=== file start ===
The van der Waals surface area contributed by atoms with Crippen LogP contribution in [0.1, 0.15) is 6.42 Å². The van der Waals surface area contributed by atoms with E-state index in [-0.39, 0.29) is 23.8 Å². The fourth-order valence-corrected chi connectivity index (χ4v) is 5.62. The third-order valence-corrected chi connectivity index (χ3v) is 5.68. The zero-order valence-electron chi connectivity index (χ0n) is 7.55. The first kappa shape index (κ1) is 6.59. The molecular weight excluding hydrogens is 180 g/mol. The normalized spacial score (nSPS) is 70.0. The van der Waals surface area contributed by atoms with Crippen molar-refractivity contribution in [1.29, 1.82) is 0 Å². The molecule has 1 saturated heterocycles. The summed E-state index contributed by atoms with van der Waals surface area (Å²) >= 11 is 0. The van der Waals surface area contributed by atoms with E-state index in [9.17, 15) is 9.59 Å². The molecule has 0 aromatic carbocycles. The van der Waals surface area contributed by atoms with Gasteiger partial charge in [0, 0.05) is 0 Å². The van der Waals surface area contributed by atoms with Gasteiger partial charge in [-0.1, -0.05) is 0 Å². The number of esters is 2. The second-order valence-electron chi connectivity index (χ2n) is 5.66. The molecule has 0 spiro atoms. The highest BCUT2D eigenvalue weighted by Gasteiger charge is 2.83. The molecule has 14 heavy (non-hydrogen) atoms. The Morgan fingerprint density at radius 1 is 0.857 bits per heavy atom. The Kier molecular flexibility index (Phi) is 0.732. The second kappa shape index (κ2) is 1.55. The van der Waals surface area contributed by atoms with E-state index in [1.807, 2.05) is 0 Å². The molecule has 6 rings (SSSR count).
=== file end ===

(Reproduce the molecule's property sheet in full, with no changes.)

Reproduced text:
The van der Waals surface area contributed by atoms with Crippen LogP contribution in [0.1, 0.15) is 6.42 Å². The van der Waals surface area contributed by atoms with E-state index in [-0.39, 0.29) is 23.8 Å². The fourth-order valence-corrected chi connectivity index (χ4v) is 5.62. The third-order valence-corrected chi connectivity index (χ3v) is 5.68. The zero-order valence-electron chi connectivity index (χ0n) is 7.55. The first kappa shape index (κ1) is 6.59. The molecular weight excluding hydrogens is 180 g/mol. The normalized spacial score (nSPS) is 70.0. The van der Waals surface area contributed by atoms with Crippen molar-refractivity contribution in [1.29, 1.82) is 0 Å². The molecule has 1 saturated heterocycles. The summed E-state index contributed by atoms with van der Waals surface area (Å²) >= 11 is 0. The van der Waals surface area contributed by atoms with E-state index in [9.17, 15) is 9.59 Å². The molecule has 0 aromatic carbocycles. The van der Waals surface area contributed by atoms with Gasteiger partial charge in [0, 0.05) is 0 Å². The van der Waals surface area contributed by atoms with Gasteiger partial charge in [-0.1, -0.05) is 0 Å². The number of esters is 2. The second-order valence-electron chi connectivity index (χ2n) is 5.66. The molecule has 0 spiro atoms. The highest BCUT2D eigenvalue weighted by Gasteiger charge is 2.83. The molecule has 14 heavy (non-hydrogen) atoms. The Morgan fingerprint density at radius 1 is 0.857 bits per heavy atom. The Kier molecular flexibility index (Phi) is 0.732. The second kappa shape index (κ2) is 1.55. The van der Waals surface area contributed by atoms with E-state index in [1.807, 2.05) is 0 Å². The molecule has 6 rings (SSSR count).